Joseph and Esther De Berdt Reed lost a child, a little girl nearly two, to smallpox in May 1778. Esther gave birth to another son the day before the girl’s death. Earlier that year she had written to her friend Mrs. Cox (whose husband had been appointed Deputy Quarter-master general to General Nathaniel Greene) about the low-spirited state she was in because of her pregnancy and the dread of delivering another child in strange surroundings. “The fears of my approaching hour, sometimes so depress me, that my whole fortitude avails me nothing. You will not wonder so much at this, when I tell you that I must be entirely in the hands of strangers, nor know I what assistance to procure.”
In June, after the death of her daughter and the birth of her son, she again wrote to Mrs. Cox of what she considered neglect on her part over the death of her little girl. This excerpt is painful to read.

I was intending to sit down and write to you the very time I received your kind, acceptable letter, truly welcome in the sympathizing words of my dear friend, much do I stand in need of them; the loss I have sustained in my little circle I find sits very heavy upon me, and I find, by experience, how hard a task it is to be resigned. Therefore I must make yet larger demands on you, and beg you will continue to apply every argument which will tend to make me more perfectly acquiesce in the Divine pleasure, concerning me and mine. Surely my affliction had its aggravation, and I cannot help reflecting on my neglect of my dear lost child. Too thoughtful and attentive to my own situation, I did not take the necessary precaution to prevent that fatal disorder when it was in my power [a reference, I assume, to the smallpox inoculation]. Surely, my dear friend, I ought to take blame to myself. I would not do it to aggravate my sorrow, but to learn a lesson of humility, and more caution and prudence in future. Would to God I could learn every lesson intended by the stroke. I think sometimes of my loss with composure, acknowledging the wisdom, right, even the kindness of the dispensation. Again I find it overcome me, and strike to the very bottom of my heart, and tell me the work is not yet finished, I’ve much yet to do; assist me, therefore, my dear friend, with your counsels, and teach me to say, that God does all things well. . . . for God has given, as well as taken away, and the loss of one should not make me unmindful of the blessings I have left, and those newly given.
I am pretty well recovered, but my strength is not so much recruited as usual in the same time. My dear little boy grows very fast; his name is Dennis De Berdt; he has as few complaints as any child of his age I ever saw; my fresh duty to him greatly tends to relieve my thoughts, and divert my too melancholy reflections.

William B. Reed, Esther De Berdt, afterwards Esther Reed, of Pennsylvania (Philadelphia: C. Sherman Printer, 1853), pages 284, 290-92.

posted October 26th, 2015 by Janet, comments (0), CATEGORIES: Childbirth,Children,Death,Reed, Esther De Berdt,Smallpox

“we are struggling for our liberties”

In a letter to her brother dated 28 October 1775, Esther De Berdt Reed, back in Philadelphia, expanded on the mood of the times.

It is with particular pleasure I now sit down to write to my dear Dennis, as I am free from the fear of any prying intruder; the thought that my late letters have been subjected to such curiosity has been a painful restraint upon me, and perhaps I have not been cautious enough in what I have written, but so it is, and if I have committed treason, it must remain. . . . [Mr. Reed’s] service has proved of so much consequence in the councils of the Camp, that he has devoted himself to the service of the public, and I doubt not it will give him as much pleasure in the recollection as any occurrence in his life; —indeed, my dear Dennis, the cause in which he is engaged is the cause of Liberty and virtue, how much soever it may be branded by the names of rebellion and treason. But I need not vindicate or explain the motives of our conduct to you. . . . It seems now to depend on the reception of our last Petition from the Congress to the King, if that should be so considered as to lay a foundation for negotiation, we may be again reconciled,—if not, I imagine WE SHALL DECLARE FOR INDEPENDENCE, and exert our utmost to defend ourselves. This proposition would have alarmed almost every person on the continent a twelvemonth ago, but now the general voice is, if the Ministry and Nation will drive us to it, we must do it, rather than submit, after so many public resolutions to the contrary. In this case . . . no trade can be carried on between the two countries. . . .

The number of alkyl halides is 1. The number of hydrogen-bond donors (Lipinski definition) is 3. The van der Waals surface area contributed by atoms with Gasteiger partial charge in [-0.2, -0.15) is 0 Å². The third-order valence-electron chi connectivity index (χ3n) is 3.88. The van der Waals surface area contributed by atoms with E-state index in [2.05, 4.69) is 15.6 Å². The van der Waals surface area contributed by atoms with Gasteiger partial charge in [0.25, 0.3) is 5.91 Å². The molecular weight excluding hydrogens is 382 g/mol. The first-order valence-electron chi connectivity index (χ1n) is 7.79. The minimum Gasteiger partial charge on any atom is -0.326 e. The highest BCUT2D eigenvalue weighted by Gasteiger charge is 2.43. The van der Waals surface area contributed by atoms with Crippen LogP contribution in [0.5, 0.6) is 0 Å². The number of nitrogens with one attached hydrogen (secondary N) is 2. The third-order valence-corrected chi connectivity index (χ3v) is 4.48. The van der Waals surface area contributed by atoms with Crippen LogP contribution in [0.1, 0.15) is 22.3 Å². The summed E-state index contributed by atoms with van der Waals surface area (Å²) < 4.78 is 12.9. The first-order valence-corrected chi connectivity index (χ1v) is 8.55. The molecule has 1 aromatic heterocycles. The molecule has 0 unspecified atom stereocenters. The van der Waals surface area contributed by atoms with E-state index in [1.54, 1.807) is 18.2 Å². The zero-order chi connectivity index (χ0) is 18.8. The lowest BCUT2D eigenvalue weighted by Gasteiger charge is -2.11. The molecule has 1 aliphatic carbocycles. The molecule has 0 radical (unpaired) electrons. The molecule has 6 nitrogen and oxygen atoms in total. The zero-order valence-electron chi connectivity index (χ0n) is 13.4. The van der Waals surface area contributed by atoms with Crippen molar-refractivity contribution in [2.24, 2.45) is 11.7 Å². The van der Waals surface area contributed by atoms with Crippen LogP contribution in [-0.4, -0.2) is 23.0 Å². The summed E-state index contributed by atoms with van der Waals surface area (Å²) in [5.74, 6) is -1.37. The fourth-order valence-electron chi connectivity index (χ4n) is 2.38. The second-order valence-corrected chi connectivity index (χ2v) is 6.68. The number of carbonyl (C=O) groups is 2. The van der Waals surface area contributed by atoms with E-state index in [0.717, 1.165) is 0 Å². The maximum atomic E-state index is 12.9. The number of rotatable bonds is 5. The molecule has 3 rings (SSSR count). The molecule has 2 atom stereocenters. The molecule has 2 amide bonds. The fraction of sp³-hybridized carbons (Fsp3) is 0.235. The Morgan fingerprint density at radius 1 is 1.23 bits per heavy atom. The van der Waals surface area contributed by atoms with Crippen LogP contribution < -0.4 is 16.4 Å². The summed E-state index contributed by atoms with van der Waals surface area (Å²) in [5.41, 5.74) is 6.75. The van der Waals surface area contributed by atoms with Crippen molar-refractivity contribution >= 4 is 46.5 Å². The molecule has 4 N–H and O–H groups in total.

My dear little girl . . . has again recovered her usual health, but she is of so delicate a constitution, that she often droops and alarms me. My son Joseph and daughter Hetty are both well. Mama keeps her health and spirits amazingly. Mr. Reed has recovered his by his journey to the Camp. Everybody tells me he is grown so fat I should hardly know him on his return, which I expect will be one day this week. He has been gone from home above four months; his business has suffered not a little, but in such times like these every person must sacrifice something. . . . Adieu, my dear Dennis,—think of us often; remember we are struggling for our liberties and everything that is dear to us in life.
I am ever, most affectionately,
Yours, E. Reed

Joseph Reed gave up a lucrative law practice in Philadelphia to become the secretary and aide-de-camp to General George Washington. He held the rank of colonel.

The letter can be found on pages 96-97 of In the Words of Women. Reed’s portrait is by Charles Willson Peale, engraved by John Sartain.

posted October 22nd, 2015 by Janet, comments (0), CATEGORIES: Britain,Patriots,Philadelphia,Reed, Esther De Berdt,Reed, Joseph,Resistance to British,Washington, George